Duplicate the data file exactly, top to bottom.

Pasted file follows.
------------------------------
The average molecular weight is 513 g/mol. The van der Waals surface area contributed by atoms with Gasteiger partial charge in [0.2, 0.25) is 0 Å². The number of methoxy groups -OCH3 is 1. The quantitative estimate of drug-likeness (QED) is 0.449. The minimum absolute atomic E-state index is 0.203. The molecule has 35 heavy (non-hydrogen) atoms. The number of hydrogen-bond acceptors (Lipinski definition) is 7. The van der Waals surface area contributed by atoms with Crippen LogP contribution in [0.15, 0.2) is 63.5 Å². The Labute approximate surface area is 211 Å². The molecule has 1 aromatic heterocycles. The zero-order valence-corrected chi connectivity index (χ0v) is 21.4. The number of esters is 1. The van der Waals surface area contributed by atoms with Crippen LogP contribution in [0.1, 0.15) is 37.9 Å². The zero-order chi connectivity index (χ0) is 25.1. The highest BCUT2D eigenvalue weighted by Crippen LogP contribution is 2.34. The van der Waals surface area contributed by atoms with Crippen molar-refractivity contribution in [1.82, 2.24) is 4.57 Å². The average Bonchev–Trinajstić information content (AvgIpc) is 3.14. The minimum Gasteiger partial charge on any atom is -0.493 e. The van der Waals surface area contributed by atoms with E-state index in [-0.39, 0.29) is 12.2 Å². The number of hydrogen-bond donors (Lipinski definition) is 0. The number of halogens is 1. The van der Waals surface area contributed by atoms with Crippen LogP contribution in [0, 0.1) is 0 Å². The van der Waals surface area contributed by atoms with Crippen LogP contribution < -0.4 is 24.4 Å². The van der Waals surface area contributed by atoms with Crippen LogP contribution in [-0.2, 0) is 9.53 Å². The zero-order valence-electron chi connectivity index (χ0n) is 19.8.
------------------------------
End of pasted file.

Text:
The average molecular weight is 513 g/mol. The van der Waals surface area contributed by atoms with Gasteiger partial charge in [0.2, 0.25) is 0 Å². The number of methoxy groups -OCH3 is 1. The quantitative estimate of drug-likeness (QED) is 0.449. The minimum absolute atomic E-state index is 0.203. The molecule has 35 heavy (non-hydrogen) atoms. The number of hydrogen-bond acceptors (Lipinski definition) is 7. The van der Waals surface area contributed by atoms with Crippen LogP contribution in [0.15, 0.2) is 63.5 Å². The Labute approximate surface area is 211 Å². The molecule has 1 aromatic heterocycles. The zero-order valence-corrected chi connectivity index (χ0v) is 21.4. The number of esters is 1. The van der Waals surface area contributed by atoms with Crippen LogP contribution in [0.1, 0.15) is 37.9 Å². The zero-order chi connectivity index (χ0) is 25.1. The highest BCUT2D eigenvalue weighted by Crippen LogP contribution is 2.34. The van der Waals surface area contributed by atoms with Crippen molar-refractivity contribution in [1.82, 2.24) is 4.57 Å². The average Bonchev–Trinajstić information content (AvgIpc) is 3.14. The minimum Gasteiger partial charge on any atom is -0.493 e. The van der Waals surface area contributed by atoms with E-state index in [-0.39, 0.29) is 12.2 Å². The number of hydrogen-bond donors (Lipinski definition) is 0. The number of halogens is 1. The van der Waals surface area contributed by atoms with Crippen LogP contribution in [0, 0.1) is 0 Å². The van der Waals surface area contributed by atoms with Crippen LogP contribution < -0.4 is 24.4 Å². The van der Waals surface area contributed by atoms with Crippen LogP contribution in [-0.2, 0) is 9.53 Å². The zero-order valence-electron chi connectivity index (χ0n) is 19.8.